Apple introduces two factor security to the iCloud after celebrity hacks
In response to the celebrity iCloud hacks, in which private photos of celebrities were dispersed on the internet, Apple has responded by adding two factor password security to their online backup system. This move is a needed step in the right direction as people are increasingly uploading their personal files online and are requiring that those items be secure and protected from malicious intent. Tim Cook, CEO of Apple, commented that while unfortunate, the celebrity iCloud hacks have influenced the company to make improvements.
"When I step back from this terrible scenario that happened and say what more could we have done, I think about the awareness piece," said Cook, reported the BBC.
Two factor security requires that users first enter their standard password into the system. If the first password is correct, a four digit security code is sent to one of the user's devices. The user then enters that code to gain access to iCloud. Another new feature that Apple introduced recently is user's receiving an email whenever copies of back-up data start downloading. In the event that the four digit code is not entered, the user does not gain access to the back-up data. Alan Woodward, professor from the University of Surrey, believes that two factor security must become the new standard.
"We've seen so much in recent times that single-step verification – i.e. passwords – is vulnerable, we're at the stage that two-factor authentication should be the default," said Woodward.
If for some reason the user is unable to enter the four digit code, there is an additional 14 digit access key that is generated by Apple which user's should have stored somewhere safely. A key concern that has been brought up however, is that if a user loses their device and the 14 digit key as well, there will be virtually no way to gain access to their files.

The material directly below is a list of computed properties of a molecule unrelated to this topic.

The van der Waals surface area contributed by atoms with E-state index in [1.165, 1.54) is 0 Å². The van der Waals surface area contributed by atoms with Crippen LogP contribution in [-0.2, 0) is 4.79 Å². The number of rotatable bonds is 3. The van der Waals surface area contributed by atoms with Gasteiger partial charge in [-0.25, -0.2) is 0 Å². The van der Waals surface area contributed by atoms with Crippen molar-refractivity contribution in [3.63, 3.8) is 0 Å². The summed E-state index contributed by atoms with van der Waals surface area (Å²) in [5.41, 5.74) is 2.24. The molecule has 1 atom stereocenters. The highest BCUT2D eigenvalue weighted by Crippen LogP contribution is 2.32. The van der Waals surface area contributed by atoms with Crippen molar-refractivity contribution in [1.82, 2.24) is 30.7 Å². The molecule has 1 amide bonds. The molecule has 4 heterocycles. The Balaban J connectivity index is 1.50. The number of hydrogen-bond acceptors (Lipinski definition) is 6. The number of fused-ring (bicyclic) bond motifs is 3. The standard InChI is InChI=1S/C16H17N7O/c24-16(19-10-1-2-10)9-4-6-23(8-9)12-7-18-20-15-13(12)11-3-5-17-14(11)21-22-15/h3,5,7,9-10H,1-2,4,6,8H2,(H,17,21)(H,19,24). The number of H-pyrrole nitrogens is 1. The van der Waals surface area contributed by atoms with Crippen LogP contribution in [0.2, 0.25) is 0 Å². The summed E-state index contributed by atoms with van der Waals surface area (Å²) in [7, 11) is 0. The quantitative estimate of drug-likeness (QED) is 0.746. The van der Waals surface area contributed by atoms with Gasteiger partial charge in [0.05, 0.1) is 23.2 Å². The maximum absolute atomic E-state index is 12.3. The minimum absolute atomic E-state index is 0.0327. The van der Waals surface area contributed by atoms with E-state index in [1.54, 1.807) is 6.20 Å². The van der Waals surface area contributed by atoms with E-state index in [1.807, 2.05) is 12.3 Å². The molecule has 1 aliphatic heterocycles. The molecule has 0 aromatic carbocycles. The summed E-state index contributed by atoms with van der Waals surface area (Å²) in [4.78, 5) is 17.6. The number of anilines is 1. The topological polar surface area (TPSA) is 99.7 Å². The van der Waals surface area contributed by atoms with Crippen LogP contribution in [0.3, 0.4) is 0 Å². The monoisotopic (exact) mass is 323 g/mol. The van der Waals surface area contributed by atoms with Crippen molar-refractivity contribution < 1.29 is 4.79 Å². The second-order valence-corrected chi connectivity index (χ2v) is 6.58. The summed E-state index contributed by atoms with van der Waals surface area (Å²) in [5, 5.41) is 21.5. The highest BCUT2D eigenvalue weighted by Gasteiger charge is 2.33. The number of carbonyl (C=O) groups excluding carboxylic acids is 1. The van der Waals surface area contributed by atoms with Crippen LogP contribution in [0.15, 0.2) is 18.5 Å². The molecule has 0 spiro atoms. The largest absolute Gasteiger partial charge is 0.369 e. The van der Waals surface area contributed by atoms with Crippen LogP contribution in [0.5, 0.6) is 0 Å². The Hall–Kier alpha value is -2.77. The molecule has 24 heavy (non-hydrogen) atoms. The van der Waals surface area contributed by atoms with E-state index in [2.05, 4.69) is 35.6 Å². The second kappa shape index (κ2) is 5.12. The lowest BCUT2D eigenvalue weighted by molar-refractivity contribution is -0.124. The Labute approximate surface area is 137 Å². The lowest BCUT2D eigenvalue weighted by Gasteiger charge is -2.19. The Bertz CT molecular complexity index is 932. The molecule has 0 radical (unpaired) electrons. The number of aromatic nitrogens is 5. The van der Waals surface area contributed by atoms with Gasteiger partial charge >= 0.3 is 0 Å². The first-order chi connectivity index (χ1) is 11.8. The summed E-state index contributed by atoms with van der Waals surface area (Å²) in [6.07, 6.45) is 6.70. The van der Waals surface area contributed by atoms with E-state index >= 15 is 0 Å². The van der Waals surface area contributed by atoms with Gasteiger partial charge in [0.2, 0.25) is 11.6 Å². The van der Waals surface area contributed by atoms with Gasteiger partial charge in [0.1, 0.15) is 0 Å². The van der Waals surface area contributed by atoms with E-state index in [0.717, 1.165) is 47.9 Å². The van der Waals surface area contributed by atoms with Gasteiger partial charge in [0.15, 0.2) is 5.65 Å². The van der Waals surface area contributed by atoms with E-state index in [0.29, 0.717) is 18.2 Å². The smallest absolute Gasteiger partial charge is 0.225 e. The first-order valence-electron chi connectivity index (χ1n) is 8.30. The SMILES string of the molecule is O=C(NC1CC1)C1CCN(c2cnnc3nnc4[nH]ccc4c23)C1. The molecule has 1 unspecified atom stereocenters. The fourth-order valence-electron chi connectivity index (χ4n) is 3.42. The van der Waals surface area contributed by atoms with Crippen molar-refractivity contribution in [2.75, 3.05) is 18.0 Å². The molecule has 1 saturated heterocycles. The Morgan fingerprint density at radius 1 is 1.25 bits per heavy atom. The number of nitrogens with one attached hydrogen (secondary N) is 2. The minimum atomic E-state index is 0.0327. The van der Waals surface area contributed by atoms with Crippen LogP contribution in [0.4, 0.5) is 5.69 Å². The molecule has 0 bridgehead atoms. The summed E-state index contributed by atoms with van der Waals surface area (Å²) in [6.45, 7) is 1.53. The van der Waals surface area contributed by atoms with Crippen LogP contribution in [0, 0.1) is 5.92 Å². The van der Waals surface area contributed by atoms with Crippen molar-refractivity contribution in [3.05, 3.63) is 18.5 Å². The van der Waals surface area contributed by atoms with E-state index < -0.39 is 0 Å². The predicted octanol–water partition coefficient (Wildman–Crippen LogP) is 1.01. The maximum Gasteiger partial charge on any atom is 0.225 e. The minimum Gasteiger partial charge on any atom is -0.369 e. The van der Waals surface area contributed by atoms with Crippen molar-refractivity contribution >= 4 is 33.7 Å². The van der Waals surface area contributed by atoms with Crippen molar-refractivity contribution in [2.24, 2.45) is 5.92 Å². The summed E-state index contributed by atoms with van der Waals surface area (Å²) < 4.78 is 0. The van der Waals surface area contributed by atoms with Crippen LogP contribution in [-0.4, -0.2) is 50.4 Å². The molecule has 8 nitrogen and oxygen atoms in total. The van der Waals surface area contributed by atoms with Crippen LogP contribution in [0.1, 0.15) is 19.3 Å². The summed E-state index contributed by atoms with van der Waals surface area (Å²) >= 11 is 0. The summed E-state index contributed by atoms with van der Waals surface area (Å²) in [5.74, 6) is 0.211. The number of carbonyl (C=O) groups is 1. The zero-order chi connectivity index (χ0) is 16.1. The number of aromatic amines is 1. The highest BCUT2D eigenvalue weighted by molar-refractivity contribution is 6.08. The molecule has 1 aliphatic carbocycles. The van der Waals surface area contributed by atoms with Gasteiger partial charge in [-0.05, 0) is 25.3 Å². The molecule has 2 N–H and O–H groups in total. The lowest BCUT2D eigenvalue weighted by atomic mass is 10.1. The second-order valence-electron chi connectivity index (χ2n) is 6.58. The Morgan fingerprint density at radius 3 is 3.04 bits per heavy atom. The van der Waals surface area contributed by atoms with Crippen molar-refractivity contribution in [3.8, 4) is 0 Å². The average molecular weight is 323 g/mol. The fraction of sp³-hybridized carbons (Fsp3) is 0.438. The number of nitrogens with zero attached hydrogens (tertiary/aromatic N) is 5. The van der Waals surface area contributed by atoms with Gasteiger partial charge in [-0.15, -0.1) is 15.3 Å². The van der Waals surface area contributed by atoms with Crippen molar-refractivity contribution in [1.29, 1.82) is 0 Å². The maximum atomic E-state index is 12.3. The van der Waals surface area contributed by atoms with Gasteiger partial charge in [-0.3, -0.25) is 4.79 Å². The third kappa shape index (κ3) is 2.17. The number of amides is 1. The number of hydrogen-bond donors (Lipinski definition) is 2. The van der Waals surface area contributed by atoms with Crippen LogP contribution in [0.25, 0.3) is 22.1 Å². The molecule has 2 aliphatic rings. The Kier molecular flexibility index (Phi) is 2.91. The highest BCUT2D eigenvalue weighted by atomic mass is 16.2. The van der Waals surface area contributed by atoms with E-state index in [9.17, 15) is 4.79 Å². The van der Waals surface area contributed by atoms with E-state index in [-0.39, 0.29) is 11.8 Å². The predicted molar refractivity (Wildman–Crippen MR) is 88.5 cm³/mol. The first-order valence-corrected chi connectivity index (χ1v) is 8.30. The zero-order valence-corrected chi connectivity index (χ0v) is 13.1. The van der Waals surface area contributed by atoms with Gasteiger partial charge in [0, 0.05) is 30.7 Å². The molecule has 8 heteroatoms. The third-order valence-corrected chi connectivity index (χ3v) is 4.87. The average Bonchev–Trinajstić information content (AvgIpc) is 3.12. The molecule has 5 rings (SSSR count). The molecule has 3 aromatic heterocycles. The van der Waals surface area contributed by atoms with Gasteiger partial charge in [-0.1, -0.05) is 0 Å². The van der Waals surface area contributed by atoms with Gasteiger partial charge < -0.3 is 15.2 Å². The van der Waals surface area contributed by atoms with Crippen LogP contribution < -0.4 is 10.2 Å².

Apple previously employed two factor security, but not with regards to the iCloud. That means that even if celebrities had set up two factor security, their personal files may still have been accessed by hackers. With the new changes, the only feature accessible on iCloud will be the Find My iPhone application, allowing users to deactivate or delete information on their personal devices remotely, in the case of theft or misplacement. As explained in Appleinsider, all other features, besides Find My iPhone, will be disabled without the second authentication.
Apple is certainly an innovator in the technology field and these added security measures might translate into more companies and service providers upgrading their security to two factor authentication.
Hacker software made obsolete
One immediate benefit, now evident, is that the software Phone Password Breaker by Elcomsoft has become essentially useless. Pirated copies of Phone Password Breaker were used by nefarious hackers to orchestrate a brute force hack on Apple accounts, essentially bombarding iCloud with countless username and password combinations in order to find the right authentication credentials. Owner of Elcomsoft, Vladimir Katalov, told the BBC in early September that his software was probably the one used in the celebrity iCloud hacks. He added that his software was now unable to even locate a list of devices and back-ups linked to a user's account and believes there is no way around the added security.
"The other security improvement, which I like, is that now the owner of the Apple account gets a notification by email immediately when a back-up starts downloading – whether or not two-factor authentication is enabled," added Katalov.